airline overbooking

I read an interesting article about the history of airline overbooking  from the University of Illinois News Bureau.  Julian Simon, a former faculty member in Economics, pioneered the idea back in the 1960’s.  Simon “devised the notion of rewarding passengers on overbooked flights if they gave up their seats. The seemingly subtle switch provided a $100 billion jolt to the U.S. economy over the last three decades, says former colleague James Heins.”  What the article doesn’t say is that although an economist came up with the idea from which he  never profited, operations researchers ran with the idea, accounting for much of the $100B in savings.  If you google anything about airline overbooking, numerous operations research papers come up (such as the classic 1985 Marvin Rothstein paper).  I am more interested in a more recent history that highlights how operations research has contributed to airline overbooking.  Post a link in the comments if you know of any good overview articles. The Travel Insider has a good lay overview of how overbooking works, but it doesn’t mention OR, of course.  Link.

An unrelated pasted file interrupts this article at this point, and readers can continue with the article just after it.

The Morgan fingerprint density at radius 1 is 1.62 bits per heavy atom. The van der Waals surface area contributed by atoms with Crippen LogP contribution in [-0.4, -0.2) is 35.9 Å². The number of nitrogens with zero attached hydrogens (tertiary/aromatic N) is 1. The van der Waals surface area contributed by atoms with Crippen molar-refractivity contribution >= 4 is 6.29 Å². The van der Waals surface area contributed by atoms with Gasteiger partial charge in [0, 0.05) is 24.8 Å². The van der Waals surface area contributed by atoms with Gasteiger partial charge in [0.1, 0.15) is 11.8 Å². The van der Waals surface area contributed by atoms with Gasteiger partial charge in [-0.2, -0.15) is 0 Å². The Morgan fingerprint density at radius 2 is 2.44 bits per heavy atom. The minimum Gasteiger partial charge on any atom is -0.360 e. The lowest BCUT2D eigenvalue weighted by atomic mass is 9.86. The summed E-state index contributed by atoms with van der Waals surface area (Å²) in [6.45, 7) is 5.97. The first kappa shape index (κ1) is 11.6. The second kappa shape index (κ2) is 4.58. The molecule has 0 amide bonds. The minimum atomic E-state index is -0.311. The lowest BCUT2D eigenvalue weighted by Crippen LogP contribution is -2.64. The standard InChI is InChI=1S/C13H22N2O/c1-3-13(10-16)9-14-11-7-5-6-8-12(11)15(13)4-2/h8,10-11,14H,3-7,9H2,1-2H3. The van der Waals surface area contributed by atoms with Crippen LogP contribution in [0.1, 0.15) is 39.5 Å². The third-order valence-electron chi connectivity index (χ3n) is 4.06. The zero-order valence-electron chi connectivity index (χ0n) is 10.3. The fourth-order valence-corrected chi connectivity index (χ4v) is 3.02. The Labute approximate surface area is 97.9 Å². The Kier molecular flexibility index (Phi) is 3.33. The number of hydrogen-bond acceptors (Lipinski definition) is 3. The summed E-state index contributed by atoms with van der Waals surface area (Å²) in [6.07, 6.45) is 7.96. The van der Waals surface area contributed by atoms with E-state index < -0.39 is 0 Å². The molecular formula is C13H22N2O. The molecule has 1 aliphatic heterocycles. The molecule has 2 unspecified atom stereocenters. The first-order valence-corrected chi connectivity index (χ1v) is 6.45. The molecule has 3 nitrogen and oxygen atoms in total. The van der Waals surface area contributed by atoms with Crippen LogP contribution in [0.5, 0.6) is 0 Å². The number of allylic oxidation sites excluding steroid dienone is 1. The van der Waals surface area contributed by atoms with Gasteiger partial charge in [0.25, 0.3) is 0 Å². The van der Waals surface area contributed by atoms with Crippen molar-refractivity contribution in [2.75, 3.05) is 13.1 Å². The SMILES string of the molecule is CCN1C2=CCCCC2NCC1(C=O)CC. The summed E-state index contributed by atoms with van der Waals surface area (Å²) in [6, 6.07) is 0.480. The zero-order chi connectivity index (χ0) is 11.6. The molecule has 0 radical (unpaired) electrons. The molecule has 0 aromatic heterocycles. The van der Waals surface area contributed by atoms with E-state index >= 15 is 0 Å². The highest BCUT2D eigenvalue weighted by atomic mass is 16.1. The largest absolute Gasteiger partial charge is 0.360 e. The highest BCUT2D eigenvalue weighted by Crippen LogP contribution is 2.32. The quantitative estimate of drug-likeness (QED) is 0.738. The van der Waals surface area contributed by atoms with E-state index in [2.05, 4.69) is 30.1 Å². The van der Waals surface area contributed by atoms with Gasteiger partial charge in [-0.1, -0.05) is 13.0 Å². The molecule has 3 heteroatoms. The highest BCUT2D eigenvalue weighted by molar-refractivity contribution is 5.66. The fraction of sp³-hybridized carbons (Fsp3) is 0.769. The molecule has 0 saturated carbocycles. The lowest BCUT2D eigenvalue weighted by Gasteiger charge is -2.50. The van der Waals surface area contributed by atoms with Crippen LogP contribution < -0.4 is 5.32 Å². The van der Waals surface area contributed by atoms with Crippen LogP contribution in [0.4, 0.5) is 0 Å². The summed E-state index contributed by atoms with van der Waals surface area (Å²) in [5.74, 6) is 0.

One response to “airline overbooking

  • Greg

    My first professional project in OR was to estimate the cost of a passenger who was involuntarily denied boarding on one of the major airlines. This isn’t so easy to do especially considering that airline data was much less automated at the time. But we found that it was surprisingly low.

    Unfortunately, this was some internal work for the airline, so I didn’t publish a paper on this.

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